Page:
Current Diagnosis & Treatment in Infectious Diseases

Section II - Clinical Syndromes

18. Fever of Unknown Origin

Julie Brahmer MD

Merle A. Sande MD

Essentials of Diagnosis

  • Fever is defined as a core body temperature above 38.3°C.
  • Objective documentation of a fever is important in determining whether a patient is actually febrile.
  • A thorough history and physical examination are necessary in order to focus diagnostic studies.
  • Routine tests include chest x-ray, blood culture, chemistries, and a complete blood count.
  • Knowing the most common causes of a fever of unknown origin (FUO) in each special population helps focus the diagnostic strategy.

General Considerations

Fever is defined as a core body temperature above the normal daily variation. Normal body temperature is 37–38°C and varies by as much as 0.6°C throughout the day. The core temperature, measured orally or rectally, is usually lowest in the morning and highest between 4:00 and 6:00PM.

Several endogenous and exogenous pyrogens can cause fever. Exogenous pyrogens, such as toxins, products of microbes, and microbes themselves, cause release of endogenous pyrogens called cytokines, including interleukin-1, interferon, tumor necrosis factor, interleukin-6, and interleukin-11.

 

Figure 18-1. Scheme for the pathogenesis of fever. IL, Interleukin; TNF, tumor necrosis factor; IFN, interferon; LIF, leukemia inhibitory factor; CNTF, ciliary neurotropic factor; OncM, oncostatin M.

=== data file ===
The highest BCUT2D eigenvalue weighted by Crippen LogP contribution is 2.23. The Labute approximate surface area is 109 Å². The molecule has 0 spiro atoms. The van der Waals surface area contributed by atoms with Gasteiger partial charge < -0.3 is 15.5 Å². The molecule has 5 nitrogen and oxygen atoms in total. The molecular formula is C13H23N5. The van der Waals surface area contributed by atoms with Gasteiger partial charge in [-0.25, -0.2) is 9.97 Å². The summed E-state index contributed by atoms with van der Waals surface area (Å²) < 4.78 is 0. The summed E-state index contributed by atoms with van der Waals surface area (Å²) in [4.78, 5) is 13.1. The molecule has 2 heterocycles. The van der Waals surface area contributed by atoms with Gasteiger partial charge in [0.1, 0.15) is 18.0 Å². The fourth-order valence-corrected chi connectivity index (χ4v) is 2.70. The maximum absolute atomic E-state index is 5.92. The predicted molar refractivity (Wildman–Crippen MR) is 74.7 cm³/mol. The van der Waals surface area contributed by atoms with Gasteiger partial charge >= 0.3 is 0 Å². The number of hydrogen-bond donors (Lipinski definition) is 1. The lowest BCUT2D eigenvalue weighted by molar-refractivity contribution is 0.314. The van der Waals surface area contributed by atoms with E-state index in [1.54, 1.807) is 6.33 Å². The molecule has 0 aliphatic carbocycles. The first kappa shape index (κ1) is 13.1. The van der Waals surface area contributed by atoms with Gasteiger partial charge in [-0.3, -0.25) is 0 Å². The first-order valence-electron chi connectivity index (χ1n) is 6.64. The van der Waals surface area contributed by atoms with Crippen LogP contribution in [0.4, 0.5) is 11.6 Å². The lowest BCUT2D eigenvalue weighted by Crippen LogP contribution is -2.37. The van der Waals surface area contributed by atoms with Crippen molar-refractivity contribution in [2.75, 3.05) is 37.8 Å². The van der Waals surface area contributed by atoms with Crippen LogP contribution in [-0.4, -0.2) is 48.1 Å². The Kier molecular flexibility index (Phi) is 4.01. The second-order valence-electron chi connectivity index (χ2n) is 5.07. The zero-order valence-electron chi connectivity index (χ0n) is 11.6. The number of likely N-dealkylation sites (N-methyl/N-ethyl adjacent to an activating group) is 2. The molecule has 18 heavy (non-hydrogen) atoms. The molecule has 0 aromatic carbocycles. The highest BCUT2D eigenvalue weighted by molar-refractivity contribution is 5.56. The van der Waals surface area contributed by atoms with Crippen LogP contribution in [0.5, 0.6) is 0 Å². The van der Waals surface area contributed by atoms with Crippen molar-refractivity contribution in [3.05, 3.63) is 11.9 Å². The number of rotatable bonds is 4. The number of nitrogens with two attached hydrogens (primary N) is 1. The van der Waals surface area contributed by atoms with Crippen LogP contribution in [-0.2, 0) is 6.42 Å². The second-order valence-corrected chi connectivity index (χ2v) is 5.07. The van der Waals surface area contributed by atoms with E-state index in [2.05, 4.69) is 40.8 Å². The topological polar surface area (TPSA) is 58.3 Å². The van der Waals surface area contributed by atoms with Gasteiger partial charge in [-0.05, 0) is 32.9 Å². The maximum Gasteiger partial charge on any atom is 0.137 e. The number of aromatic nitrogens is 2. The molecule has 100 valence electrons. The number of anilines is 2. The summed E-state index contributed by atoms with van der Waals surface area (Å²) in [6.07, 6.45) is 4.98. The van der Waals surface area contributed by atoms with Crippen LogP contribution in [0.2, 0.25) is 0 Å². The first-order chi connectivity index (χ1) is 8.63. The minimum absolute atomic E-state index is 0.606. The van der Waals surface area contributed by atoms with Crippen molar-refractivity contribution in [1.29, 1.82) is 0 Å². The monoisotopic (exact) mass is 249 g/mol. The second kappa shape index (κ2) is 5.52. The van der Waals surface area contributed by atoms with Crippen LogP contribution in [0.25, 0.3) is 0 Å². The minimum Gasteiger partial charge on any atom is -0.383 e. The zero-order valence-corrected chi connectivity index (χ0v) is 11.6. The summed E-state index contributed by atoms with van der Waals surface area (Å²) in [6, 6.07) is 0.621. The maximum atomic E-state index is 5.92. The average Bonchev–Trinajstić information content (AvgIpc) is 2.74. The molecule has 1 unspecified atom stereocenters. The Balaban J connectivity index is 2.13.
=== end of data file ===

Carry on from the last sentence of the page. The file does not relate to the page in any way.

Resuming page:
Most of these cytokines are produced by macrophages in the reaction to exogenous pyrogens. These cytokines cause the hypothalamus to increase prostaglandin synthesis, which is thought to cause an upward shift of the normal core temperature set point (Figure 18-1).

Definitions of FUO

The classic definition of FUO is a fever of >3 weeks' duration that is >38.3°C on several occasions, the cause of which is not discovered after 1 week of evaluation in a hospital. This definition was a functional one because it eliminated acute causes of fevers, including acute viral infections, and, in > 90% of cases, the cause of the fever could be found. However, under current insurance guidelines and with newer technology available, a 1-week hospital stay is neither feasible nor practical. Therefore an updated version of the classic FUO definition has been proposed that defines it as documented fevers > 38.3°C for > 3 weeks' duration, when the source of the fever is not discovered during either 3 days of hospital investigation or 3 outpatient visits.

Additional definitions of FUO exist for different population subgroups, including HIV-positive patients, neutropenic patients (< 500 polymorphoneutrophils/mm3), the elderly, hospitalized patients, and pediatric patients. These definitions help the clinician direct the investigation to discover the most likely cause of the fever.

FUO in HIV-infected patients is defined as a fever ≥ 38.3°C for 4 weeks' duration in outpatients or > 3 days in inpatients whose HIV infection has been previously documented. In neutropenic patients, FUO is defined as a fever ≥ 38.3°C for 3 days with negative cultures after 2 days. In the elderly, the definition of FUOs is similar to the classic definition, except that the patients are elderly. In hospitalized patients, nosocomial FUO is defined as a fever > 38.3°C lasting 3 days, which was not present or incubating on admission and produces negative cultures after 2 days. Definite criteria for FUOs in children have not been established, but, according to Gartner, the best definition is a fever occurring for ≥ 8 days for which the history, physical examination, and laboratory data fail to reveal a cause (Tables 18-1,18-2, and 18-3).